Where Are The Women in Obama’s Faith-Based Advisory Council?

"Addressing teen pregnancy" does not automatically translate into effective strategies to reduce teen pregnancy. Young women and men need comprehensive sexuality education and contraception.

The Obama Administration’s Office
of Faith-Based and Neighborhood Partnerships announced an Advisory Council
and four key priorities this week.  In addition to addressing poverty
and promoting interfaith dialogue, the priorities consider "how we
support women and children, address teenage pregnancy, and reduce the
need for abortion," and call for "encouraging responsible fatherhood."   

Notice how women are paired with children
and pregnancy/abortion concerns.  Men apparently only need help with
fatherhood.  This gendered pairing strikes me as paternalistic and misguided.  

For one thing, the issue of abortion
isn’t just about teens and unwed mothers.  Married women have abortions,
too.  Many women who make a moral decision to have an abortion do so
with a male partner’s support — does that fit the Advisory Council’s
definition of responsible fatherhood?  As the Religious Institute says in our Open Letter on Abortion as a Moral Decision, 

    We affirm women as moral agents
    who have the capacity, right and responsibility to make the decision
    as to whether or not abortion is justified in their specific circumstances.
    That decision is best made when it includes a well-informed conscience,
    serious reflection, insights from her faith and values, and consultation
    with a caring partner, family members, and spiritual counselor. Men
    have a moral obligation to acknowledge and support women’s decision-making.

Also, reducing the need for abortion requires
more than addressing teen pregnancy.  I pray the members
of the Council will not set up roadblocks to abortion access as part
of a "reduction" strategy.  I pray, rather, that they agree
that one way to ensure that any woman, teenage or older, will not face
the moral decision to have an abortion is to reduce unintentional pregnancies. 
I’m not the first to make this observation and won’t be the

"Addressing teen pregnancy"
does not automatically translate into effective strategies to reduce
teen pregnancy.  Young women and men need comprehensive sexuality education
and access to contraception.  So do adults, both single and married.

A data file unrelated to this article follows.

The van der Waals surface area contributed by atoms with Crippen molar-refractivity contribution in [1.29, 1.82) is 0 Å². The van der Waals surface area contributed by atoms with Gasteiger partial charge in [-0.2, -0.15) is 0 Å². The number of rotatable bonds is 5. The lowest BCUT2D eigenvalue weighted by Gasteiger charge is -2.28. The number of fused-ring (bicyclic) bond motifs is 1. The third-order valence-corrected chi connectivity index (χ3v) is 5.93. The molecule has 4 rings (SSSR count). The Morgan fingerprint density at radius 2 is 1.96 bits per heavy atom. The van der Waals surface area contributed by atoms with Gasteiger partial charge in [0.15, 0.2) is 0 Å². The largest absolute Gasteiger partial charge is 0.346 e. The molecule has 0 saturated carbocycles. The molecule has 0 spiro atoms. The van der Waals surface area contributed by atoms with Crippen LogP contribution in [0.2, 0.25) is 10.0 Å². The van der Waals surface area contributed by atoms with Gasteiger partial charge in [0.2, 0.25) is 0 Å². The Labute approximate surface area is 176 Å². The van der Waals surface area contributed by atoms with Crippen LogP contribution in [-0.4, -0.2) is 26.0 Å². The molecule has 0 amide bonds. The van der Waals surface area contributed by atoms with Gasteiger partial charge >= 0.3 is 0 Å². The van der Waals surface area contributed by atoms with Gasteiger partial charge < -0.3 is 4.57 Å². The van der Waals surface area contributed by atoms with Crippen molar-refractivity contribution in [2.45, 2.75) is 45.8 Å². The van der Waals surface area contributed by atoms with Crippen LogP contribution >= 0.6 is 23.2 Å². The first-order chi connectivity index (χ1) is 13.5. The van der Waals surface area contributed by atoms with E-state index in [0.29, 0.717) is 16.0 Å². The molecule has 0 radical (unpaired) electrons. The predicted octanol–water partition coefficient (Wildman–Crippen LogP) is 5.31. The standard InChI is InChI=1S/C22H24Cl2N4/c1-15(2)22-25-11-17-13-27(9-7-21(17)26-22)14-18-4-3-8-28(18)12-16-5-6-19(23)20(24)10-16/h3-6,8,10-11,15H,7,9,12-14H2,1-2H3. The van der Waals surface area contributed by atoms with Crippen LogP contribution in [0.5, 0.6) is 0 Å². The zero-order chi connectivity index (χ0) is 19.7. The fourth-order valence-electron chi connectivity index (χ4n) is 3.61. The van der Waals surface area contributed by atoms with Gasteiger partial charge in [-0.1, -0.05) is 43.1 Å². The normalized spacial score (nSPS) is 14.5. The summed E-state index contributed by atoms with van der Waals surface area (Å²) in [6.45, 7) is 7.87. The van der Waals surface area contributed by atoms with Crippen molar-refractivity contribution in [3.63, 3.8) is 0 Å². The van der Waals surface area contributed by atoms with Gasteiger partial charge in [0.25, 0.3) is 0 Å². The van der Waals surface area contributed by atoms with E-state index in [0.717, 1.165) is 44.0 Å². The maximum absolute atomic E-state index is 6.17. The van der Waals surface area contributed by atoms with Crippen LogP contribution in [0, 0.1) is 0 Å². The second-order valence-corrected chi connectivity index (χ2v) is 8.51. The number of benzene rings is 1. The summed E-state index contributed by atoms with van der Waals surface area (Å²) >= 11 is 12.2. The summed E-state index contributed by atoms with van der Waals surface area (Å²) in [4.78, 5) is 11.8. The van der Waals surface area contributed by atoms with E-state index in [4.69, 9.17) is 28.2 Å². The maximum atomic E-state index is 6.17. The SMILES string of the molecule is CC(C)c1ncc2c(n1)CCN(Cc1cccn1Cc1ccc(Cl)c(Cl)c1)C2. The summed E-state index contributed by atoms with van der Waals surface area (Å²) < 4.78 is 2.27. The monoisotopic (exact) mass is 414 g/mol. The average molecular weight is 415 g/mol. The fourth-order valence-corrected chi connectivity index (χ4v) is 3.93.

As a faith-based initiative, the new
office must also recognize that "faith matters" when it comes to
delaying mature sexual behaviors, which can affect teen pregnancy rates. 
I am not talking about abstinence-only-until-marriage programs.  We know they don’t work
Active, consistent involvement in a faith community does. 

As a 2003 study by the Christian Community found "A
strong connection to adults in the congregation; the provision of information
on how to make sexual decisions; and the portrayal of sex in a healthy
and positive way are strong contributing factors to these teens who
were the least likely in the study to have had intercourse…Clearly
caring adults in the congregation have a significant role to play." 
Teens need attentive leaders, teachers and parents to help them make
responsible moral decisions. They need positive examples of good sexual
decision-making (something a faith community can offer), and accurate
information presented in the context of their faith values.

So far, only four women have been named
to the President’s Advisory Council.  Four out of 15 spots doesn’t cut it so long as women make up
half the population and are central to the Council’s stated priorities. 
Ten more members are still to be appointed; perhaps the Obama administration
will appoint female role models for the young women they are trying
to support. 

How about a woman who is a member of
the clergy, or a feminist who has worked her whole life in faith communities
to support women and girls?  Now that would be a role model for young
women of faith! 

When these women are invited to participate
on the Council, I hope they will suggest that President Obama edit the
four priorities to read: "encourage responsible sexual decision-making"
(by men and women) and "reduce teen pregnancy through comprehensive
sexuality education."  These revisions will help us move beyond gendered
priorities and put the focus on healthy sexuality. Those seem to fit
better – scientifically, practically, and faithfully – not only
with reducing the need for abortion, but with encouraging strong parenting
and challenging poverty as well.